1.12

The EESC shares the Commission's view on the need to provide for checks and dissuasive sanctions in the event of non-compliance with the provisions of the directive. It stresses that the effectiveness of checks depends on sufficient resources being made available to perform the necessary tasks.

1.13

It reiterates its support for alternative dispute resolution systems, providing that they are independent.

2.   Background

2.1

On 8 May 2013 the Commission submitted a proposal for a directive of the European Parliament and of the Council on the comparability of fees related to payment accounts, payment account switching and access to payment accounts with basic features.

2.2

This proposal follows on from initiatives taken in recent years aimed at continuing the establishment of a single market in payment services, which is essential for Europe's growth and competitiveness.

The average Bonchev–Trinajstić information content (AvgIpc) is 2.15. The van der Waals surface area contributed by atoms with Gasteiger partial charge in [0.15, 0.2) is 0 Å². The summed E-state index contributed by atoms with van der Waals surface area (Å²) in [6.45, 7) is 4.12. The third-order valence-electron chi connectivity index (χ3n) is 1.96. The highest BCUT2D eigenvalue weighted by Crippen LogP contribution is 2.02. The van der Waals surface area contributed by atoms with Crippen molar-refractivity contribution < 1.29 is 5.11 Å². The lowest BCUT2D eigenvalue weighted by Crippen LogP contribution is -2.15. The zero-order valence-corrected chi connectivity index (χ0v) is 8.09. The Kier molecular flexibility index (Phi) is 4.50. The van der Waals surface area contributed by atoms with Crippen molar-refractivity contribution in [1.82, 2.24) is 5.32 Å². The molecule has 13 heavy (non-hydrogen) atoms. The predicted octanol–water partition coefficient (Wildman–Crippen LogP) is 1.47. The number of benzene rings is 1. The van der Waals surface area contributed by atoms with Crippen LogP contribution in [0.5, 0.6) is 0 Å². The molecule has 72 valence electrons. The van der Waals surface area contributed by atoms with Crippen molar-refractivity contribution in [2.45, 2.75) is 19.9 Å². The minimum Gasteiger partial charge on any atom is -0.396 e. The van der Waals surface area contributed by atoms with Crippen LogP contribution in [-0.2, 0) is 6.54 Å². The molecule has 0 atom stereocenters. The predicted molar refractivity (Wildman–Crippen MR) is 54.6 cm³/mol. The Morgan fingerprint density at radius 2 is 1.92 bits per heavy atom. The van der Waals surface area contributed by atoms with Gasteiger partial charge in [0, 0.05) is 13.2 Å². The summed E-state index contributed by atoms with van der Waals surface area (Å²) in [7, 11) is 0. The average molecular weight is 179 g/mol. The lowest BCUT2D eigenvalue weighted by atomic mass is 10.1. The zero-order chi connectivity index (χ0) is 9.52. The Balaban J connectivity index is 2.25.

2.3

The proposal is based on Article 114 of the Treaty on the Functioning of the European Union, which aims to remove obstacles to the free movement of persons, goods, services and capital.

2.4

The Commission notes that, according to World Bank estimates, about 58 million EU consumers do not have a payment account and approximately 25 million of them would like to open one.

2.5

It points out that the economy is moving towards wider use of non-cash, dematerialised payments by companies, consumers and government, but it does not propose any measures to broaden the use of non-monetary transactions.

2.6

In the light of this, it considers that having a bank account and access to financial services is essential if consumers are to be able to benefit from all the advantages of the single market as well as financial and social inclusion.